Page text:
Lead Institution: University of Massachusetts Amherst

Project Leader: Kevin Fu

Research Progress

  • Abstract
    Once deployed, the follow up of medical devices is done through databases at the FDA. Being clinician centric, only a small number of security issues have been reported, although the software running on medical devices account for a large portion of the reported issues.

  • Focus of the research/Market need for this project
    Without understanding the security risks in modern communicating medical devices, the safety of patients relying on health IT systems can be compromised. Having a clear picture of the inter-dependencies of devices during the FDA approval process can also help in understanding the cause and nature of software issues.

  • Project Aims/Goals
    Understanding the prevalence of security and privacy risks in clinical settings by surveying the FDA recall databases.

  • Key Conclusions/Significant Findings/Milestones reached/Deliverables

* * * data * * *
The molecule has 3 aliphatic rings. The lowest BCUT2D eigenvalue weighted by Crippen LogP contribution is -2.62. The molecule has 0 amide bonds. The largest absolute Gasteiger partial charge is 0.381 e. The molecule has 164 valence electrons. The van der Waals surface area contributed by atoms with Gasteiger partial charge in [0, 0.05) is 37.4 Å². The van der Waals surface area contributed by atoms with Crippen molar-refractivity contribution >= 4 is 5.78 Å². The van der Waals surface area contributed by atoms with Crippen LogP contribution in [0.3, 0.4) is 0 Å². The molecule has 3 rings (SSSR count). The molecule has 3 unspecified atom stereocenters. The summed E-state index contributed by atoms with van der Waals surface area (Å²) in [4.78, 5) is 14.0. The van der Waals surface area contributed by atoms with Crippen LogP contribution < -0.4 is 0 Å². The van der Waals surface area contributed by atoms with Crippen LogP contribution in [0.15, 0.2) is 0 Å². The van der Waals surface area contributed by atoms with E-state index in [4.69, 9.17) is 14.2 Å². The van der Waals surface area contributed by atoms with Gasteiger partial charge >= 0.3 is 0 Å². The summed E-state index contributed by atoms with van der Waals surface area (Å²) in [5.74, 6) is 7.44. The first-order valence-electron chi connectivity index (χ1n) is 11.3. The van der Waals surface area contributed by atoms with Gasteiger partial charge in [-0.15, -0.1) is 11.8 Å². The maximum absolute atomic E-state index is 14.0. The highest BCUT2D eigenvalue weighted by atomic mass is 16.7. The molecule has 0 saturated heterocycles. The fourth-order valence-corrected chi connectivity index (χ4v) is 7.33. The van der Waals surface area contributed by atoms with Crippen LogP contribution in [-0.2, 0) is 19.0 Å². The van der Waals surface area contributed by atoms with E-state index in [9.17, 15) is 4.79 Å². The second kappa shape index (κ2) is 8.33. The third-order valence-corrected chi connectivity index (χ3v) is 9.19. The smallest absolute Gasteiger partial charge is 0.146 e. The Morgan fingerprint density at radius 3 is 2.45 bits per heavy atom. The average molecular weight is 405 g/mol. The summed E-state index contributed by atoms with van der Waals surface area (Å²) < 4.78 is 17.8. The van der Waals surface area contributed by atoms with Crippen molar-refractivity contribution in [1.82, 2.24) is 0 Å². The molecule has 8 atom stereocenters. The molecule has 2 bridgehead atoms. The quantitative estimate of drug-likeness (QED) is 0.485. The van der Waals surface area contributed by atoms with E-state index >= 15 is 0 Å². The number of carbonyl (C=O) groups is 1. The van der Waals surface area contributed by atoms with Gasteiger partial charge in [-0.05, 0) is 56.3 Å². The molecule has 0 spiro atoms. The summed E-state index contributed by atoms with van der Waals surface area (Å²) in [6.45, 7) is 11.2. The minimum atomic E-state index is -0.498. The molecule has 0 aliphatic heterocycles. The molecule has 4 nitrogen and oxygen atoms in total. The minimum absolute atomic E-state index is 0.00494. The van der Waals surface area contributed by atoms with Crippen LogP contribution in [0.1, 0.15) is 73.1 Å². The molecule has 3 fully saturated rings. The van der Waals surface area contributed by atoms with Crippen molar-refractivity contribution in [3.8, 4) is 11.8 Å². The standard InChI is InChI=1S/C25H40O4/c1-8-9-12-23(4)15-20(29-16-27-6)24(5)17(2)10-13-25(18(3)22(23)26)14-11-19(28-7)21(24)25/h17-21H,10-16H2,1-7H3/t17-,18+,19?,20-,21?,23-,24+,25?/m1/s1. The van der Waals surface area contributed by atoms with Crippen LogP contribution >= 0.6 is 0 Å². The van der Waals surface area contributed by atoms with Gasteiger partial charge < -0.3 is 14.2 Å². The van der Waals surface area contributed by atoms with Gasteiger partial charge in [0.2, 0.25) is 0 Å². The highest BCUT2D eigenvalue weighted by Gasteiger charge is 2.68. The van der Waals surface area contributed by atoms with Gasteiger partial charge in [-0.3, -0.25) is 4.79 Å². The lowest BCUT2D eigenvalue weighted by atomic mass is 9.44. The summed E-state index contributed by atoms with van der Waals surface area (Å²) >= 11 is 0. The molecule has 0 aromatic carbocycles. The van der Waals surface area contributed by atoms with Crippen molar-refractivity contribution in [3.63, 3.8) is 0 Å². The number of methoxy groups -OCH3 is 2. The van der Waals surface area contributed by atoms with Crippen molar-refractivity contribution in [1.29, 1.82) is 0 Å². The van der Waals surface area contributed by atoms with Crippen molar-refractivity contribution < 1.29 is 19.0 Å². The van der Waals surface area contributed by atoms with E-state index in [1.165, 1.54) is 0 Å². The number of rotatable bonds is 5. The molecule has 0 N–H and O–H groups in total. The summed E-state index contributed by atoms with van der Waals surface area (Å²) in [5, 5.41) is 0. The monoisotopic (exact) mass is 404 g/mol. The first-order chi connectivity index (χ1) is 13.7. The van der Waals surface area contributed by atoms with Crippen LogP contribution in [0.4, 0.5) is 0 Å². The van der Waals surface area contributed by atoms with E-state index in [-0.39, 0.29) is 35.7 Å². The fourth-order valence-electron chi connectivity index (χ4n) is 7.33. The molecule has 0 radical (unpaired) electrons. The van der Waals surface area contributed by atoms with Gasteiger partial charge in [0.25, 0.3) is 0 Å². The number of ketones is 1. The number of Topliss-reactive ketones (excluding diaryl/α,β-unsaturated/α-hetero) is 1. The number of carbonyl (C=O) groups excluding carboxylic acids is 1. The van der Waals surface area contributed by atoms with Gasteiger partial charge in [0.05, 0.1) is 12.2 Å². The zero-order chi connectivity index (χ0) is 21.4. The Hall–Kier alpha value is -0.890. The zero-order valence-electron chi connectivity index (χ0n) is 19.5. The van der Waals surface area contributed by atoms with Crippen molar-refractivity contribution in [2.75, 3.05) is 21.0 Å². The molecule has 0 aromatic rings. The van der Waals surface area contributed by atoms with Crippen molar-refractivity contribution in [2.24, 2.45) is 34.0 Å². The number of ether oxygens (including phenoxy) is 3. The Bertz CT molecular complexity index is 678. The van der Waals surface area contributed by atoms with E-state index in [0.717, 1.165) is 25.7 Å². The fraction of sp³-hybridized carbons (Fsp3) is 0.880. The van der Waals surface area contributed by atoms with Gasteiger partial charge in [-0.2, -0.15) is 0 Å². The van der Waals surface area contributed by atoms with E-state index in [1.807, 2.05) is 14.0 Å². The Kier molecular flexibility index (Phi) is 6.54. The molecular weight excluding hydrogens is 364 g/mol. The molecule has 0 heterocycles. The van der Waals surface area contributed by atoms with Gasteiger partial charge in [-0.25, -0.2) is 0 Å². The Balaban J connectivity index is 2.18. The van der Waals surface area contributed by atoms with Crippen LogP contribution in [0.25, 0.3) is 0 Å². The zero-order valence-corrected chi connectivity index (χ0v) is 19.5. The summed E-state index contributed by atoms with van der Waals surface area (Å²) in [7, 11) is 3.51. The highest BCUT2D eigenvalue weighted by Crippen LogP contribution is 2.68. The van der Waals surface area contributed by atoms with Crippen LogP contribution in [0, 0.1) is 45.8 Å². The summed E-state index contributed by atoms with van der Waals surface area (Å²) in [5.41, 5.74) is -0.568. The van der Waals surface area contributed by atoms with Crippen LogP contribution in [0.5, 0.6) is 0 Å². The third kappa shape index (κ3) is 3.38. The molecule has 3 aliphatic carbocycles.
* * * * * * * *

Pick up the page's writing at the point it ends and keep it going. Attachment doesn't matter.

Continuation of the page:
• Survey of security based recalls using FDA’s databases spanning varying ranges from 2 to 11 years.

    • Evaluated the impact that the results of the FDA data analysis have on patient and provider perceptions regarding telemedicine security and privacy.

    • Analysis completed and report disseminated to medical device engineers via open-access journal.

    • Recalls and adverse events from federal government databases reveal sharp inconsistencies with databases at individual providers with respect to security and privacy risks.

    • The survey method could be applicable to other risks (such as safety) in medical devices. A follow- up survey of the FDA’s 510k equivalence database allowed a much clearer picture and enabled graph based techniques to analyze the medical device equivalence relationships. A sample of the graph (about 1% of the nodes) is shown below.

  • Materials Available for Other Investigators/interested parties
    Publication available as open access, the code is Open Source:

  • Market entry strategies

    • Outreach to manufacturers, NIST, and FDA to encourage better collection of post-market data on security and privacy risks.
    • Future effort with FDA on a follow-up program and manuscript preparation for submission to JAMIA summer of 2014.

Making the Invisible Visible: Analyzing the 510(k) Device Dependencies
Tingyi Wei, Denis Foo Kune, and Kevin Fu
USENIX Workshop on Health Information Technologies, August 2013